Wednesday, January 7, 2009

I'm the Cause of Earth's Destruction

So I found this website called My Footprint.org. http://www.myfootprint.org/en/

It allows you to take a quiz to find out what your footprint in terms of household, food, material goods and energy. I am bummed because I feel like I do some great things to reduce energy, save water, etc. and according to the quiz it would require 5.5 Planet Earths to support my lifestyle for my lifetime. Seriously? Am I contributing that many more toxins and granola bar wrappers to the polluted oceans and filthy air than other lazy butts?

I have planned on doing more anyhow, and found this really great book called "Go Green - How to Build an Earth-Friendly Community" by Nancy H. Taylor. It's a handy dandy little resource that I plan on finishing and trying some of their tips. In the short term, I have already joined the recycling team at work, and sent the coordinator some new ideas that I haven't heard discussed. I also am planning on bothering our apartment complex to coordinate a recycling program onsite. I guarantee about 90% of people do not recycle because the bin is not picked up oustide their door. We have to save our recycling for weeks then spend gas an dcarbon emissions to travel about a mile away to sort it on our own outside. Guaranteed, we are almost the only people who do that here.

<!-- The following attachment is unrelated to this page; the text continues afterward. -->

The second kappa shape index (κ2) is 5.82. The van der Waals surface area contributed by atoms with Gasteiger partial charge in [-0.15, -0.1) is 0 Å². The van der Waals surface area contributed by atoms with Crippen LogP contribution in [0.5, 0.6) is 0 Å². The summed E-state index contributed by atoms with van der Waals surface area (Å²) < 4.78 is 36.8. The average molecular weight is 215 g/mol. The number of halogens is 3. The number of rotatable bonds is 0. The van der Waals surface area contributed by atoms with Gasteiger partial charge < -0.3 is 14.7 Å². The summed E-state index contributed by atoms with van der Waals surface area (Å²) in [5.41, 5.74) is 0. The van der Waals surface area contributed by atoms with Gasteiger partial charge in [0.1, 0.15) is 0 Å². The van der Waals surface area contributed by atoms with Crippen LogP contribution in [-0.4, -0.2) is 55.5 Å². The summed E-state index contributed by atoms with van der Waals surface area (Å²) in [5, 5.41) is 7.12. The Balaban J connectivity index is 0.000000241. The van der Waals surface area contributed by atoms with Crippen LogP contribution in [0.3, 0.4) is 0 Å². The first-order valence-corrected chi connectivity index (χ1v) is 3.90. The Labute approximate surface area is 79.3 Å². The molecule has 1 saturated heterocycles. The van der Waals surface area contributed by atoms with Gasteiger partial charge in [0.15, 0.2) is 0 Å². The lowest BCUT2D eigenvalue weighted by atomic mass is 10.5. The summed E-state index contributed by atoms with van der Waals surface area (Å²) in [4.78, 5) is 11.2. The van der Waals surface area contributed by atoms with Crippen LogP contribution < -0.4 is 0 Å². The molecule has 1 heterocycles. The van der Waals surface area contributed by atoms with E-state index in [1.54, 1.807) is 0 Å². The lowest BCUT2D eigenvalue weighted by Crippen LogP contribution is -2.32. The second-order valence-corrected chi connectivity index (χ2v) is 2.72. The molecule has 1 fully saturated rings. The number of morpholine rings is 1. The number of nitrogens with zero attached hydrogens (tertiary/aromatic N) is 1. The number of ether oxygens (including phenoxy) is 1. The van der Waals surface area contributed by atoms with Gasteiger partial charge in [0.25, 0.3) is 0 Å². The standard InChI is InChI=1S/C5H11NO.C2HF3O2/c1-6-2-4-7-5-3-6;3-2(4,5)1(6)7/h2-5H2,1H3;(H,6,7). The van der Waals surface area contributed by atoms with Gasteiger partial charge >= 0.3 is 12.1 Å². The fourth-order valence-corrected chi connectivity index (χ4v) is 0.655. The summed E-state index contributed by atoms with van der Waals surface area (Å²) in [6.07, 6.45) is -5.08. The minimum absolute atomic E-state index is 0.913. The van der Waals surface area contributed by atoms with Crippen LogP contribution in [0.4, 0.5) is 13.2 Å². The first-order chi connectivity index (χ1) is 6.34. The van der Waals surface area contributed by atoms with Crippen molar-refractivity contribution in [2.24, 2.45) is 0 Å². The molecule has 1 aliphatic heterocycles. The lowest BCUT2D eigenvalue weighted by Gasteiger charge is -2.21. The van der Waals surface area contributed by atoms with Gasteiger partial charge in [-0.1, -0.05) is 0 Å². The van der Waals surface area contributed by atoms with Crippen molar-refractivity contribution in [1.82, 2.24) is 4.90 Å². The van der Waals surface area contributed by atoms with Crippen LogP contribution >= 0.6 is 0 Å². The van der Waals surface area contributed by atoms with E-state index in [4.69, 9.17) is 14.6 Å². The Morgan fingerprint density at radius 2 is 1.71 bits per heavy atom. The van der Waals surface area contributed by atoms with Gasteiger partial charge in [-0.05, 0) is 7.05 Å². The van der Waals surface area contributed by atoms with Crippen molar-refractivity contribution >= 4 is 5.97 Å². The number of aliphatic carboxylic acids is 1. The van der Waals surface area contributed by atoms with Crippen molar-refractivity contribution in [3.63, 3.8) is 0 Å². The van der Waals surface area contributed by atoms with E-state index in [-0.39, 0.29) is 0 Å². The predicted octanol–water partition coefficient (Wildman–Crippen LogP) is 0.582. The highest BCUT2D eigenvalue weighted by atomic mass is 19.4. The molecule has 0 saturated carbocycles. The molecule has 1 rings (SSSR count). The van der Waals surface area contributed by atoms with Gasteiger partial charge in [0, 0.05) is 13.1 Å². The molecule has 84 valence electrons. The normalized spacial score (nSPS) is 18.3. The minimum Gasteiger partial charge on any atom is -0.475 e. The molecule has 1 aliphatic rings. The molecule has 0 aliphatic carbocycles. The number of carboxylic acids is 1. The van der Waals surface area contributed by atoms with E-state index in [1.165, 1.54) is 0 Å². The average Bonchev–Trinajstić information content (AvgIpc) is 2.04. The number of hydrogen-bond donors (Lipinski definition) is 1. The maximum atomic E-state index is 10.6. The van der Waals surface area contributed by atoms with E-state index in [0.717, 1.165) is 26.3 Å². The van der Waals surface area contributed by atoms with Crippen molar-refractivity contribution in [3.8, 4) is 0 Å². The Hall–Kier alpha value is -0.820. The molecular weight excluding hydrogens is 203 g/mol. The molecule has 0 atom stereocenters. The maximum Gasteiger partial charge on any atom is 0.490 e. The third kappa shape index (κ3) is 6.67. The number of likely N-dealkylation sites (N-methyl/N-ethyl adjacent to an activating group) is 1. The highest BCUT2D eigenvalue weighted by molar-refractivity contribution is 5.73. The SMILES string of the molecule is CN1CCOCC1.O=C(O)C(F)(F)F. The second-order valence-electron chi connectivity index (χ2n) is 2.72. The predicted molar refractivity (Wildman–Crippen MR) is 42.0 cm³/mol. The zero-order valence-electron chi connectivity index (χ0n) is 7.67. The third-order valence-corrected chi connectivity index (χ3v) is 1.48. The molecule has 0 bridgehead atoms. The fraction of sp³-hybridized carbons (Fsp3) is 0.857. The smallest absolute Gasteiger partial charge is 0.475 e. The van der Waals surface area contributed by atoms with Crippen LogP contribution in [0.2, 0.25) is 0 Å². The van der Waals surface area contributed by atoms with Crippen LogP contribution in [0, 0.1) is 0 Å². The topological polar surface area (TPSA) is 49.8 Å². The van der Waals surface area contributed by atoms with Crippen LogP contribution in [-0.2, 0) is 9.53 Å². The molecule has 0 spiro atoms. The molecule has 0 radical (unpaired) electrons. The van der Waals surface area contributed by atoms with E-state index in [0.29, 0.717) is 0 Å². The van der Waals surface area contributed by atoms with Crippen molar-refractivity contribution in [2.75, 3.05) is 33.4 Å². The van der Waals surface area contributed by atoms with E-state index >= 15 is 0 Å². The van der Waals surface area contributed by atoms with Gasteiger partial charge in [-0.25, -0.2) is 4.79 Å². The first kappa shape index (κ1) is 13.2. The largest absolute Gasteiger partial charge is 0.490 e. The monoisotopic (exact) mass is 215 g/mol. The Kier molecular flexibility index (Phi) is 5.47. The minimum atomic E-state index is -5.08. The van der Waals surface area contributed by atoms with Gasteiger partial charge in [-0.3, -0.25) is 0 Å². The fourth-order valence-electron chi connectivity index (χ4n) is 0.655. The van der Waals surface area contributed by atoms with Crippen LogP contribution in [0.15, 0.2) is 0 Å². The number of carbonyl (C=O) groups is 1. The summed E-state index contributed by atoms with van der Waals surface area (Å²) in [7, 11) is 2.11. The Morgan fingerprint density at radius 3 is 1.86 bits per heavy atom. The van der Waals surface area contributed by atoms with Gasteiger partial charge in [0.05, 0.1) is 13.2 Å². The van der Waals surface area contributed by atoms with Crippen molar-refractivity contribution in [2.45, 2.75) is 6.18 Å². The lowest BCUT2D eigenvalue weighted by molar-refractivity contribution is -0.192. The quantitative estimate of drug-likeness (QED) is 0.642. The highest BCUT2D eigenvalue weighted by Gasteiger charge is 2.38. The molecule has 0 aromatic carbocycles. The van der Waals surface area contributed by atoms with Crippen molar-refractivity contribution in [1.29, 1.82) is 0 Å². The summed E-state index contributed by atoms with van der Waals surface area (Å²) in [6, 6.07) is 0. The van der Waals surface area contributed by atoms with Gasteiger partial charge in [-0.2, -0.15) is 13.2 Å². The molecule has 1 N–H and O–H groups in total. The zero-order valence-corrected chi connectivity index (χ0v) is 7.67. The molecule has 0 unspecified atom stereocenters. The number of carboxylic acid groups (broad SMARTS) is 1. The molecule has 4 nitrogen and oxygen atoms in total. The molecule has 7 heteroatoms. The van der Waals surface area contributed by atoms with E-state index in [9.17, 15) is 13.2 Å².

Tonight I also swapped two of our bathroom fixture lights with CFL's (Compact Florescent lightbulbs) and thought at first it was the same level of lighting. I forgot that the CFL's burn brighter the longer they're on. Now our bathroom appears to be bright enough to be landing planes on. Oh well, we won't have to replace the bulbs for another nine years, so as long as we bring them with us when we move, all's good in the brighty-mcbright bathroom.